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What to Look for in an Incident Management System

If you’re in the market for an incident management system, consider looking for one with these helpful features.

Posted by Katie Yahnke on October 23rd, 2019

In 2017, it took organizations 66 days on average to fully contain a data breach. Nearly 50 per cent of HR professionals said their company experienced a workplace violence incident at some point in the past. There were nearly three million nonfatal health and safety incidents reported by private industry employers in 2017.

These are all examples of incidents affecting workplaces and all of them must be addressed. A strong process, and an incident management system (IMS) to help, makes it easy to contain, investigate and report on workplace incidents.

Download the free eBook to learn how i-Sight can be used to assess workplace incidents and resolve or escalate issues.

 

Why Use an Incident Management System?

There are four main goals of any incident management process. The first is to ensure safety. The second is to restore services back to normal as quickly as possible. The third goal is to minimize the adverse effect of an incident on business operations. And the fourth is to do all of this in a standardized, consistent way.

One of the easiest ways to meet all fourth goals is by incorporating an incident management system into your existing procedures. A configurable, adaptable system is an essential part of effective incident management.


Features to Facilitate Communication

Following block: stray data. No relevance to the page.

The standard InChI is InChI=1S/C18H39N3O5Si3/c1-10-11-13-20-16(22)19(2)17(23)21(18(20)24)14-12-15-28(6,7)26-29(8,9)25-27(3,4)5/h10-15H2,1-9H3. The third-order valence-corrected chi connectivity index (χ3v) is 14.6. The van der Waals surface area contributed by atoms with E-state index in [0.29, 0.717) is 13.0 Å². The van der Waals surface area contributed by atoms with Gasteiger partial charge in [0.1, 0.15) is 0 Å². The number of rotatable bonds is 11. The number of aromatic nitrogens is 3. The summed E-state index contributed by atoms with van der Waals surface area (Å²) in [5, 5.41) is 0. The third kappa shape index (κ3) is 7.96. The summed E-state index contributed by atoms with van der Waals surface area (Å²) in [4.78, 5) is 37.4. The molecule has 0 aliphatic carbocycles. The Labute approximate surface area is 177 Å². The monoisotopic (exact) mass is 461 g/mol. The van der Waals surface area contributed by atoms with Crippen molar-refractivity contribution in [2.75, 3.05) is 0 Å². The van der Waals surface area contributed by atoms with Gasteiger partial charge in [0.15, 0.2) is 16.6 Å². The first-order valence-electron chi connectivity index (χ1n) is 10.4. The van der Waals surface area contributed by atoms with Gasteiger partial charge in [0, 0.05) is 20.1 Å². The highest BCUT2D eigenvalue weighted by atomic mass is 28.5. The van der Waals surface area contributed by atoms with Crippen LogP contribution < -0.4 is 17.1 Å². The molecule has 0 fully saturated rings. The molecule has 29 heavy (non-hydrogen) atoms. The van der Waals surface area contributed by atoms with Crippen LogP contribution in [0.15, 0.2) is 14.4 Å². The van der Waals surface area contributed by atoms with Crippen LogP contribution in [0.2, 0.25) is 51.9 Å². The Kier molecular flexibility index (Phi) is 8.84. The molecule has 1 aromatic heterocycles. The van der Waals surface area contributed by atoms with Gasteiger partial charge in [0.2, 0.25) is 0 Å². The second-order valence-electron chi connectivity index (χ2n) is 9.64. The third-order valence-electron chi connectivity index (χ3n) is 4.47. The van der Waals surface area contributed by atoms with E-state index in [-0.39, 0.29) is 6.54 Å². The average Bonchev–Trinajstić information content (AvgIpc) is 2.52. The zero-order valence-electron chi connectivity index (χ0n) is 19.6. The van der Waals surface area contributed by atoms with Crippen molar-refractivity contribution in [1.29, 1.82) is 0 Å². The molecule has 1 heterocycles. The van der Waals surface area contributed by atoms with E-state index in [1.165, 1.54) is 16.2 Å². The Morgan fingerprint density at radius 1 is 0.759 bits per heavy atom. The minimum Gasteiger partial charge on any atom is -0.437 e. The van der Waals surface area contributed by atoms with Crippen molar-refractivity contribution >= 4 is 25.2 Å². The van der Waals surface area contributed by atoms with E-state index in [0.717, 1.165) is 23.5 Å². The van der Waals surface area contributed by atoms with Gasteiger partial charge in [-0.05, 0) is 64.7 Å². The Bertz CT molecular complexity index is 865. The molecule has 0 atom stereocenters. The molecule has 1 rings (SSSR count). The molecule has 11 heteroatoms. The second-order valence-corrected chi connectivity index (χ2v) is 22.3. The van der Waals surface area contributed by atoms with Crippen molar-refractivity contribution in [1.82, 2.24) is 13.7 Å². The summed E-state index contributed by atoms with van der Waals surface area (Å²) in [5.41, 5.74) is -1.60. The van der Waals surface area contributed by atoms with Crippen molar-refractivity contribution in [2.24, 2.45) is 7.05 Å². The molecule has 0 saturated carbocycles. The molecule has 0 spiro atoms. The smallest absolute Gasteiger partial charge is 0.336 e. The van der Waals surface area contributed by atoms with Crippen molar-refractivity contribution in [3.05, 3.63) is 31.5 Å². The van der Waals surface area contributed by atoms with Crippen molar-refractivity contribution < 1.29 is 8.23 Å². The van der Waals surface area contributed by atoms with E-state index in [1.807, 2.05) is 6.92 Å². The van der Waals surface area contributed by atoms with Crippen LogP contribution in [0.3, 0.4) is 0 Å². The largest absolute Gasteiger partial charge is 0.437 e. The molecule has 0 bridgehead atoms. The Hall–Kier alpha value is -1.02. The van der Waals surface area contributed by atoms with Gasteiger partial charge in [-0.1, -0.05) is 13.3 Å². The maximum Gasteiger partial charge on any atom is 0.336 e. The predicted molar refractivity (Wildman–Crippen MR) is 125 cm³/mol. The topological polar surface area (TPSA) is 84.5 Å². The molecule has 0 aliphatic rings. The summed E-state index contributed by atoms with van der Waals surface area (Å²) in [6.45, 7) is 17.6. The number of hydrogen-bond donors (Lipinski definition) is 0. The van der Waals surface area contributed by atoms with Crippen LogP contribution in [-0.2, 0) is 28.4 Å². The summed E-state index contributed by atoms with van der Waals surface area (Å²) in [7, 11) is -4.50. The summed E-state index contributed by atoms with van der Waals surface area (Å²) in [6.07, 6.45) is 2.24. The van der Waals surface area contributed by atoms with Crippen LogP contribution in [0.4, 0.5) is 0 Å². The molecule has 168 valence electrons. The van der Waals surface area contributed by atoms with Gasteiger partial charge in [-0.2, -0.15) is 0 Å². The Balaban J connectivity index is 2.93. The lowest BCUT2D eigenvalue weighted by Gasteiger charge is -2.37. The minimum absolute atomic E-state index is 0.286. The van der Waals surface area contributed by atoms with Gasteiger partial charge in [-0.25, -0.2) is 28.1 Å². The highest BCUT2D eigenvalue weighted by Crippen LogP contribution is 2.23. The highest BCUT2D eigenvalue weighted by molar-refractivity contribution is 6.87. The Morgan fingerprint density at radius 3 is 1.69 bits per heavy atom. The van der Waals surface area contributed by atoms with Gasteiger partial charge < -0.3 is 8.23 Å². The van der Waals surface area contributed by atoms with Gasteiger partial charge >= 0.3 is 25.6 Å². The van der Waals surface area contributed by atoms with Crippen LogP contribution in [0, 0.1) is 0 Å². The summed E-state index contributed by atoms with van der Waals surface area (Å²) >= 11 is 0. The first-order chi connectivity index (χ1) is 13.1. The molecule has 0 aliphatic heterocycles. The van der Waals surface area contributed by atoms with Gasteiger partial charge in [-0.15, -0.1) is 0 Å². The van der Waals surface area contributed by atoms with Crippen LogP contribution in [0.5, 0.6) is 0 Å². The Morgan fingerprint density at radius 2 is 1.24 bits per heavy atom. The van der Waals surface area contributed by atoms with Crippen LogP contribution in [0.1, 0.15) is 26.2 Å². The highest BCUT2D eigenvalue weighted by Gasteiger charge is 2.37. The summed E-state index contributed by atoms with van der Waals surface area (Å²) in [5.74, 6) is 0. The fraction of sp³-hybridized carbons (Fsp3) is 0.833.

Look for a system that facilitates communication and information-sharing. Large-scale incidents can require the help of several employees from several teams. Depending on the incident, the response might require help from human resources, public relations, IT, health and safety and others.

You’ll want an incident management system that updates in real-time. Time is of the essence for incident management and instant communication is vital. The IMS should be able to send out alerts, notifications and reminders in real-time to maximize collaboration.

Read the case study to learn how built-in email has helped improved communication for Prairie State College.


Technology to Support Collaboration

To effectively manage an incident, you need access to as much relevant information as possible as quickly as possible. The right IMS will be accessible from anywhere at any time. A tool with a single, shared, searchable database that contains all of the incident data, including evidence and interview notes, is necessary.

The system should also have role-based access. With this feature, employees from any team or department can help respond to and address incidents without compromising confidential or sensitive information.


Documentation to Lessen Liability

The ideal incident management system will automatically create a date- and time-stamped log of all activities that can be exported as a report and shared as necessary.

A complete audit trail showing who did what and when is an important feature to have should you ever be audited, brought to court or asked to prove compliance.

An incident management system with this feature also serves an educational purpose. Detailed activity logs are informative in post-incident reports, highlighting steps that need adjusting or streamlining.


Reports to Identify Risks

The best incident management systems on the market offer one-click summary reports of incidents for improved trend analysis and risk management.

i-Sight provides an easy-to-use report builder so you can create flowcharts, line graphs, bar graphs, pie charts, heat maps and many more report types by dragging and dropping the fields onto a report template.

Learn more about i-Sight’s features here.

Graphs, charts and other visuals can help you connect similar incidents, identify high-risk areas, prevent future incidents and increase operational efficiency.


Katie Yahnke
Katie Yahnke

Marketing Writer

Katie is a former marketing writer at i-Sight. She writes on topics that range from fraud, corporate security and workplace investigations to corporate culture, ethics and compliance.

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